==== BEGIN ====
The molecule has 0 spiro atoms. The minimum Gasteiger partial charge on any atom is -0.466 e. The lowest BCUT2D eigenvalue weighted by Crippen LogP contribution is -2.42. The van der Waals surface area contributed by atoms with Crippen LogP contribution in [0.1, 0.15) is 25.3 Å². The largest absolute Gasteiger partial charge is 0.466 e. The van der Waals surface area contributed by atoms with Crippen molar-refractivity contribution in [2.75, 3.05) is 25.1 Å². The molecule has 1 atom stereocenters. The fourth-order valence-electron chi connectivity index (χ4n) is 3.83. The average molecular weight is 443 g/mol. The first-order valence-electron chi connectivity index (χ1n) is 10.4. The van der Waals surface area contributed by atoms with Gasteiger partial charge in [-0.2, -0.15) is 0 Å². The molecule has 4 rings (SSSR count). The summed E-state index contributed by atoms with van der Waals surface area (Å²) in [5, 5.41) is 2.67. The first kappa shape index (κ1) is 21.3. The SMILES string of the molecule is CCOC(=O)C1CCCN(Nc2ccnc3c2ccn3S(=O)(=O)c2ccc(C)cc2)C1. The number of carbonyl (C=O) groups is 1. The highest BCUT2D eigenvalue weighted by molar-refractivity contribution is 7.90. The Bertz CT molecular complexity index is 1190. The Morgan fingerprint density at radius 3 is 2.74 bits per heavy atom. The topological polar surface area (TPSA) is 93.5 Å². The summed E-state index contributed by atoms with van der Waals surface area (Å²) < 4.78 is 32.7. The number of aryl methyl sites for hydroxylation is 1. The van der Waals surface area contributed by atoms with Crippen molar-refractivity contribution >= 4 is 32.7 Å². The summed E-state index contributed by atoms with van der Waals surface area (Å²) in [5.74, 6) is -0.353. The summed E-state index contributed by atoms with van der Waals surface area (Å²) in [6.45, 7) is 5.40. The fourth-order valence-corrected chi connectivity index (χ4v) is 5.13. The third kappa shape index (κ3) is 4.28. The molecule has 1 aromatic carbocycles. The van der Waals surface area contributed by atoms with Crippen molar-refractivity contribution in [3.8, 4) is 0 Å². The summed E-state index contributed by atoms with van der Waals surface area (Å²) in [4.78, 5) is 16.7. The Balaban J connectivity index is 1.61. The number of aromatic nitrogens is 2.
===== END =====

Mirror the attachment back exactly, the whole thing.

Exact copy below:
The molecule has 0 spiro atoms. The minimum Gasteiger partial charge on any atom is -0.466 e. The lowest BCUT2D eigenvalue weighted by Crippen LogP contribution is -2.42. The van der Waals surface area contributed by atoms with Crippen LogP contribution in [0.1, 0.15) is 25.3 Å². The largest absolute Gasteiger partial charge is 0.466 e. The van der Waals surface area contributed by atoms with Crippen molar-refractivity contribution in [2.75, 3.05) is 25.1 Å². The molecule has 1 atom stereocenters. The fourth-order valence-electron chi connectivity index (χ4n) is 3.83. The average molecular weight is 443 g/mol. The first-order valence-electron chi connectivity index (χ1n) is 10.4. The van der Waals surface area contributed by atoms with Gasteiger partial charge in [-0.2, -0.15) is 0 Å². The molecule has 4 rings (SSSR count). The summed E-state index contributed by atoms with van der Waals surface area (Å²) in [5, 5.41) is 2.67. The first kappa shape index (κ1) is 21.3. The SMILES string of the molecule is CCOC(=O)C1CCCN(Nc2ccnc3c2ccn3S(=O)(=O)c2ccc(C)cc2)C1. The number of carbonyl (C=O) groups is 1. The highest BCUT2D eigenvalue weighted by molar-refractivity contribution is 7.90. The Bertz CT molecular complexity index is 1190. The Morgan fingerprint density at radius 3 is 2.74 bits per heavy atom. The topological polar surface area (TPSA) is 93.5 Å². The summed E-state index contributed by atoms with van der Waals surface area (Å²) < 4.78 is 32.7. The number of aryl methyl sites for hydroxylation is 1. The van der Waals surface area contributed by atoms with Crippen molar-refractivity contribution >= 4 is 32.7 Å². The summed E-state index contributed by atoms with van der Waals surface area (Å²) in [5.74, 6) is -0.353. The summed E-state index contributed by atoms with van der Waals surface area (Å²) in [6.45, 7) is 5.40. The fourth-order valence-corrected chi connectivity index (χ4v) is 5.13. The third kappa shape index (κ3) is 4.28. The molecule has 1 aromatic carbocycles. The van der Waals surface area contributed by atoms with Crippen molar-refractivity contribution in [3.8, 4) is 0 Å². The summed E-state index contributed by atoms with van der Waals surface area (Å²) in [4.78, 5) is 16.7. The Balaban J connectivity index is 1.61. The number of aromatic nitrogens is 2.